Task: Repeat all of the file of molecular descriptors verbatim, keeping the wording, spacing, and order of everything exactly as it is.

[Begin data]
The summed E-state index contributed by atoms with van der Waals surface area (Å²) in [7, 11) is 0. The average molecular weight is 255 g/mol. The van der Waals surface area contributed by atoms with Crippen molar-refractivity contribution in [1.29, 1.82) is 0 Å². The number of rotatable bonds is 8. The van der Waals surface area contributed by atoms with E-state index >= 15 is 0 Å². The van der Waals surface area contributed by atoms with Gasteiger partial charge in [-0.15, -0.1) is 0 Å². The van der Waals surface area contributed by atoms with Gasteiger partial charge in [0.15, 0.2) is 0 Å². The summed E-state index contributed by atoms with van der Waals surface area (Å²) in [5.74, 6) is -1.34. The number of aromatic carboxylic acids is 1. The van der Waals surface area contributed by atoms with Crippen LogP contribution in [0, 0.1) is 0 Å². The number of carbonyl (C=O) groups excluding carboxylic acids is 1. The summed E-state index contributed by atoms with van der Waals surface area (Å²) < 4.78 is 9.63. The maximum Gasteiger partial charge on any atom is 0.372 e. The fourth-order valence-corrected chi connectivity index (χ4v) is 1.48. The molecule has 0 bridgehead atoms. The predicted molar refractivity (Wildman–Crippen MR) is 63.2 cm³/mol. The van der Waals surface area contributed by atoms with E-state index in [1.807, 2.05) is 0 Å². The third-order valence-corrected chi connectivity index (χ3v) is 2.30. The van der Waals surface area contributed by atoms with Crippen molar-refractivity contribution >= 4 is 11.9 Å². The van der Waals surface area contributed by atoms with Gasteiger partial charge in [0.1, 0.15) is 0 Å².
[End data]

The summed E-state index contributed by atoms with van der Waals surface area (Å²) in [7, 11) is 0. The average molecular weight is 255 g/mol. The van der Waals surface area contributed by atoms with Crippen molar-refractivity contribution in [1.29, 1.82) is 0 Å². The number of rotatable bonds is 8. The van der Waals surface area contributed by atoms with E-state index >= 15 is 0 Å². The van der Waals surface area contributed by atoms with Gasteiger partial charge in [-0.15, -0.1) is 0 Å². The van der Waals surface area contributed by atoms with Gasteiger partial charge in [0.15, 0.2) is 0 Å². The summed E-state index contributed by atoms with van der Waals surface area (Å²) in [5.74, 6) is -1.34. The number of aromatic carboxylic acids is 1. The van der Waals surface area contributed by atoms with Crippen LogP contribution in [0, 0.1) is 0 Å². The number of carbonyl (C=O) groups excluding carboxylic acids is 1. The summed E-state index contributed by atoms with van der Waals surface area (Å²) < 4.78 is 9.63. The maximum Gasteiger partial charge on any atom is 0.372 e. The fourth-order valence-corrected chi connectivity index (χ4v) is 1.48. The molecule has 0 bridgehead atoms. The predicted molar refractivity (Wildman–Crippen MR) is 63.2 cm³/mol. The van der Waals surface area contributed by atoms with E-state index in [1.807, 2.05) is 0 Å². The third-order valence-corrected chi connectivity index (χ3v) is 2.30. The van der Waals surface area contributed by atoms with Crippen molar-refractivity contribution >= 4 is 11.9 Å². The van der Waals surface area contributed by atoms with Gasteiger partial charge in [0.1, 0.15) is 0 Å².